Physical Education is resistant to change, or so it is said. A raft of government policies, National Curriculums and reports from interested stakeholders haven’t been able to overcome the comfort that has been created by a multi-activity sports technique focus approach. It is estimated that around 70% of change initiatives fail to achieve their planned outcomes, and I believe that is probably higher within PE. However change is possible, but its not going to come solely from a top-down approach which dictates what needs to be done. Real enduing change has to be local, honouring the needs of the community and involving them in the process, driven by PE Teachers and schools who are tired of the status-quo. I have been fortunate to be involved in a number of change projects, either as PE Teacher, HoD or critical friend. Some have been successful, others less so, but all have been learning experiences:
Know your who
Don’t make assumptions about your school community. Without knowing who your school community is, what they think is going well, not so well and what their needs might be, any change is unlikely to succeed. You need to start with where people are at, not where you wish to be. Change is deeply connected to the culture and values of an organisation, therefore the probability of success will be higher if there is understanding of the unique circumstances of your school.
Clarify your why
Change won’t occur in easy linear steps, there is no perfect roadmap. A shared and co-created vision, which provides a direction of travel, can help to get buy in from your whole school community. It provides a shared language and intention to bring people together and work with each other. The language used to covey this can both enable and limit what can be done, which it turn influences motivation, sense making and commitment.
Get cover from above
Of all the many people you need to get on board to increase the probability of successful change, it is the Headteacher. Without their understanding and support, you will not be given the key resources (time, money, support) that are needed. Take the time to speak to them in advance, that they fully understand the rationale for change, as they will be critical to success.
There is a temptation to change everything, all at once. This just isn’t possible on top of a full-time and demanding job, often resulting in withdrawal, burnout and failure. It is best to act with small changes, and then learn like mad from them. Pilots are a great way to do this – trial something with a class over a unit of work, then share with colleagues for them to also have a go with their classes. Collaborate together and analyse what happened and why, and if there is success then start with Year 7 to roll things out more comprehensively, but be prepared to learn and refine for the following Year 7.
Create ‘safe to fail’ spaces
Change is uncomfortable for all involved and there will be mistakes made. It is necessary to create a place where people can speak informally, openly and freely about them. If not then they will be hidden or excuses will be made, and neither of these things are helpful for successful change which requires learning from them. Change requires being able to explain, explore and discuss the mistakes and problems no one wishes to acknowledges.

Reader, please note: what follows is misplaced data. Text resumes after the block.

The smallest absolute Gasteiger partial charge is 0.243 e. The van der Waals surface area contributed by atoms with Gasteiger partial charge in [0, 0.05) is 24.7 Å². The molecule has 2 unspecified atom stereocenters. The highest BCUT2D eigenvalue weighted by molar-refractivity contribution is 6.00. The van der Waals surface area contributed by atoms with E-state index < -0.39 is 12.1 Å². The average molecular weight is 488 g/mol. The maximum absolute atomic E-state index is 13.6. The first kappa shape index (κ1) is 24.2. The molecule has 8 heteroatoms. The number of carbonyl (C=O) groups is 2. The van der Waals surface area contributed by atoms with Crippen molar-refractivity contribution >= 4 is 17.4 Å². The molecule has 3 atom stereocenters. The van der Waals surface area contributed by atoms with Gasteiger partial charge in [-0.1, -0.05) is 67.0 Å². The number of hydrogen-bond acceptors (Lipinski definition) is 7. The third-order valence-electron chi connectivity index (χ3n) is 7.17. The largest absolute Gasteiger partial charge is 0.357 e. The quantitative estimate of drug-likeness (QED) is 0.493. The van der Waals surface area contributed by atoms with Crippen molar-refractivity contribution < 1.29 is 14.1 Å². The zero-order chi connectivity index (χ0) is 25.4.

Include the children
Any changes that affect the children should involve the children. Not just because they are excellent sounding boards, and can provide useful feedback and insightful ideas, but it is their right. If decisions are being made that impact of them, then they should have a voice within those decisions and those who make the decisions should explain what is happening and why it has happened. Your students are an essential contributor to successful change and it needs to be done with them and not to them.
Make ‘critical friends‘
Change can’t be done by yourself, as you will miss things. Go outside the school and get a critical and objective view. Bring in different knowledge, perspectives and questions. My best experience was working with a university department around developing models based practice, but you could also work with a teaching school or another PE department. If you find the right critical friends, they can act as advocates, renew your energy and provide feedback that will be essential to successful change.
Change is an ongoing process
My experiences of change in PE have led me to believe that it isn’t a one off event, but an emergent and constantly evolving process. Change isn’t achieved with the writing of a new departmental policy or hand book, but through a commitment to returning to the whys, whats and hows of the subject on a regular bases. It requires all who are involved to look closely at what is happening, have candid conversations and make sense before creating concrete actions on what to do next.
Enduring change takes time and effort
Time has to be made for reading, discussion and uncomfortable debate. I found having time set aside for departmental meetings and specific departmental professional linked to the change helpful in facilitating this. One of the key reasons change is effortful is that it isn’t really about changing paperwork or policy but often about the changing of people’s values and behaviours and these take time, especially as we are creatures who prefer comfort.
There is no copy and paste approach to change.
Your curriculum, pedagogy and assessment has to meet the needs of your specific cohort of children, whilst navigating the unique constraints of your school’s circumstances and wider community. There is no universal remedy to curriculum change, so do not be seduced by what is popular. Be wary of ready made solutions that do not fit to your context and the unintended issues that could be caused by forcing them to fit. If you are going to embark on curriculum change it needs to serve your community first and foremost.